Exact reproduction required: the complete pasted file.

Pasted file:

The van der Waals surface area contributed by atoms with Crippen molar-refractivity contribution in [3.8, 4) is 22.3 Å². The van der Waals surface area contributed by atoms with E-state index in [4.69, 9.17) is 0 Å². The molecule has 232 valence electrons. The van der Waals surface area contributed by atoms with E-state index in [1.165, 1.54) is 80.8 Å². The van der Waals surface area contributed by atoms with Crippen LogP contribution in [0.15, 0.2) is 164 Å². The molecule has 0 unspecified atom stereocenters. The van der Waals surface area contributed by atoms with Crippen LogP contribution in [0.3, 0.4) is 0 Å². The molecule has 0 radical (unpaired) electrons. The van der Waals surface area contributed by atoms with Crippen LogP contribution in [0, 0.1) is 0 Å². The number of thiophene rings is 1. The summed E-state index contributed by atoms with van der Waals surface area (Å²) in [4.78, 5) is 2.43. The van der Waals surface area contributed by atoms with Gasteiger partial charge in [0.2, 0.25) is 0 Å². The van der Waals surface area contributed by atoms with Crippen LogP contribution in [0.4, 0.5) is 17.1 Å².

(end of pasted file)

The van der Waals surface area contributed by atoms with Crippen molar-refractivity contribution in [3.8, 4) is 22.3 Å². The van der Waals surface area contributed by atoms with E-state index in [4.69, 9.17) is 0 Å². The molecule has 232 valence electrons. The van der Waals surface area contributed by atoms with E-state index in [1.165, 1.54) is 80.8 Å². The van der Waals surface area contributed by atoms with Crippen LogP contribution in [0.15, 0.2) is 164 Å². The molecule has 0 unspecified atom stereocenters. The van der Waals surface area contributed by atoms with Crippen LogP contribution in [0.3, 0.4) is 0 Å². The molecule has 0 radical (unpaired) electrons. The van der Waals surface area contributed by atoms with Crippen LogP contribution in [0, 0.1) is 0 Å². The number of thiophene rings is 1. The summed E-state index contributed by atoms with van der Waals surface area (Å²) in [4.78, 5) is 2.43. The van der Waals surface area contributed by atoms with Gasteiger partial charge in [0.2, 0.25) is 0 Å². The van der Waals surface area contributed by atoms with Crippen LogP contribution in [0.4, 0.5) is 17.1 Å².